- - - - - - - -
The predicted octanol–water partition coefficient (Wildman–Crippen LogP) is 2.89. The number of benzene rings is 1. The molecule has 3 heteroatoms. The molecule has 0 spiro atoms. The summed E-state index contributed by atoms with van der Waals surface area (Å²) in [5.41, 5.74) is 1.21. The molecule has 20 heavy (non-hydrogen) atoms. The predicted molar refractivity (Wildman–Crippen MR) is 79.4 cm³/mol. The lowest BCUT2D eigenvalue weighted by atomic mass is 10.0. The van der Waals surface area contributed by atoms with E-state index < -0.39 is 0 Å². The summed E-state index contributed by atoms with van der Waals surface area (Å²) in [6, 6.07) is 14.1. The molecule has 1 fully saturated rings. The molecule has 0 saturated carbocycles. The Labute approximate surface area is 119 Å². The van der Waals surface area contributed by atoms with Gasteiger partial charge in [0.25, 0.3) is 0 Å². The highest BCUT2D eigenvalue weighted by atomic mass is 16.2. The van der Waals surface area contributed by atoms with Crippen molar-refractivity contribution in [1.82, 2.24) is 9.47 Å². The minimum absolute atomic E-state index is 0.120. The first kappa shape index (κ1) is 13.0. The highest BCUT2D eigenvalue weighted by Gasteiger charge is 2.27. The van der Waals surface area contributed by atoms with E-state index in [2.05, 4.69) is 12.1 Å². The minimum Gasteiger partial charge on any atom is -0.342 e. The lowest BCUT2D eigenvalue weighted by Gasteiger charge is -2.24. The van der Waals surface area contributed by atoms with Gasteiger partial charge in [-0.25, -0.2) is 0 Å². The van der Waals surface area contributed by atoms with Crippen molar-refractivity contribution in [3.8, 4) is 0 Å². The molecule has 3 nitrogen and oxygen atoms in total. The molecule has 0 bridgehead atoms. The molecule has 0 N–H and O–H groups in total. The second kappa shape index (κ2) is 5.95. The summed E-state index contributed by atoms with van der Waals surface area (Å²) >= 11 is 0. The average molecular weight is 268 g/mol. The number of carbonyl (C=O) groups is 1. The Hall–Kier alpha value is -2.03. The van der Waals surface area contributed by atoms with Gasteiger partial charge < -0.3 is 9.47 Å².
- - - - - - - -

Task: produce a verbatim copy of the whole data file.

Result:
The predicted octanol–water partition coefficient (Wildman–Crippen LogP) is 2.89. The number of benzene rings is 1. The molecule has 3 heteroatoms. The molecule has 0 spiro atoms. The summed E-state index contributed by atoms with van der Waals surface area (Å²) in [5.41, 5.74) is 1.21. The molecule has 20 heavy (non-hydrogen) atoms. The predicted molar refractivity (Wildman–Crippen MR) is 79.4 cm³/mol. The lowest BCUT2D eigenvalue weighted by atomic mass is 10.0. The van der Waals surface area contributed by atoms with E-state index < -0.39 is 0 Å². The summed E-state index contributed by atoms with van der Waals surface area (Å²) in [6, 6.07) is 14.1. The molecule has 1 fully saturated rings. The molecule has 0 saturated carbocycles. The Labute approximate surface area is 119 Å². The van der Waals surface area contributed by atoms with Gasteiger partial charge in [0.25, 0.3) is 0 Å². The highest BCUT2D eigenvalue weighted by atomic mass is 16.2. The van der Waals surface area contributed by atoms with Crippen molar-refractivity contribution in [1.82, 2.24) is 9.47 Å². The minimum absolute atomic E-state index is 0.120. The first kappa shape index (κ1) is 13.0. The highest BCUT2D eigenvalue weighted by Gasteiger charge is 2.27. The van der Waals surface area contributed by atoms with E-state index in [2.05, 4.69) is 12.1 Å². The minimum Gasteiger partial charge on any atom is -0.342 e. The lowest BCUT2D eigenvalue weighted by Gasteiger charge is -2.24. The van der Waals surface area contributed by atoms with Gasteiger partial charge in [-0.25, -0.2) is 0 Å². The van der Waals surface area contributed by atoms with Crippen molar-refractivity contribution in [3.8, 4) is 0 Å². The molecule has 3 nitrogen and oxygen atoms in total. The molecule has 0 bridgehead atoms. The molecule has 0 N–H and O–H groups in total. The second kappa shape index (κ2) is 5.95. The summed E-state index contributed by atoms with van der Waals surface area (Å²) >= 11 is 0. The average molecular weight is 268 g/mol. The number of carbonyl (C=O) groups is 1. The Hall–Kier alpha value is -2.03. The van der Waals surface area contributed by atoms with Gasteiger partial charge < -0.3 is 9.47 Å².